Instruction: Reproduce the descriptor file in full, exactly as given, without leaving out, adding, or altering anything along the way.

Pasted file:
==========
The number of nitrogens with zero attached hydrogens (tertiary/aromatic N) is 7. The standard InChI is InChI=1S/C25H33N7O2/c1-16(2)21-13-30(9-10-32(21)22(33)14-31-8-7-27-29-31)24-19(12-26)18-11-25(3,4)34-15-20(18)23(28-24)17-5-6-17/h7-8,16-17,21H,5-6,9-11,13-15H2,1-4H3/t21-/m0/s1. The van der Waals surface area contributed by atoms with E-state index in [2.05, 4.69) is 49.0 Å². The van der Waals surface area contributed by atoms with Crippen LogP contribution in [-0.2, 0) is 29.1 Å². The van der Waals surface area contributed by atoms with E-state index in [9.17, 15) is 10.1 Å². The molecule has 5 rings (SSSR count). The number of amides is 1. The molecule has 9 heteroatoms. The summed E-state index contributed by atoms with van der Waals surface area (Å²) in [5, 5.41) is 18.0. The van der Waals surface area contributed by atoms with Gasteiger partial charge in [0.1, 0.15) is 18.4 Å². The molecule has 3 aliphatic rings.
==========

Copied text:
The number of nitrogens with zero attached hydrogens (tertiary/aromatic N) is 7. The standard InChI is InChI=1S/C25H33N7O2/c1-16(2)21-13-30(9-10-32(21)22(33)14-31-8-7-27-29-31)24-19(12-26)18-11-25(3,4)34-15-20(18)23(28-24)17-5-6-17/h7-8,16-17,21H,5-6,9-11,13-15H2,1-4H3/t21-/m0/s1. The van der Waals surface area contributed by atoms with E-state index in [2.05, 4.69) is 49.0 Å². The van der Waals surface area contributed by atoms with Crippen LogP contribution in [-0.2, 0) is 29.1 Å². The van der Waals surface area contributed by atoms with E-state index in [9.17, 15) is 10.1 Å². The molecule has 5 rings (SSSR count). The number of amides is 1. The molecule has 9 heteroatoms. The summed E-state index contributed by atoms with van der Waals surface area (Å²) in [5, 5.41) is 18.0. The van der Waals surface area contributed by atoms with Gasteiger partial charge in [0.1, 0.15) is 18.4 Å². The molecule has 3 aliphatic rings.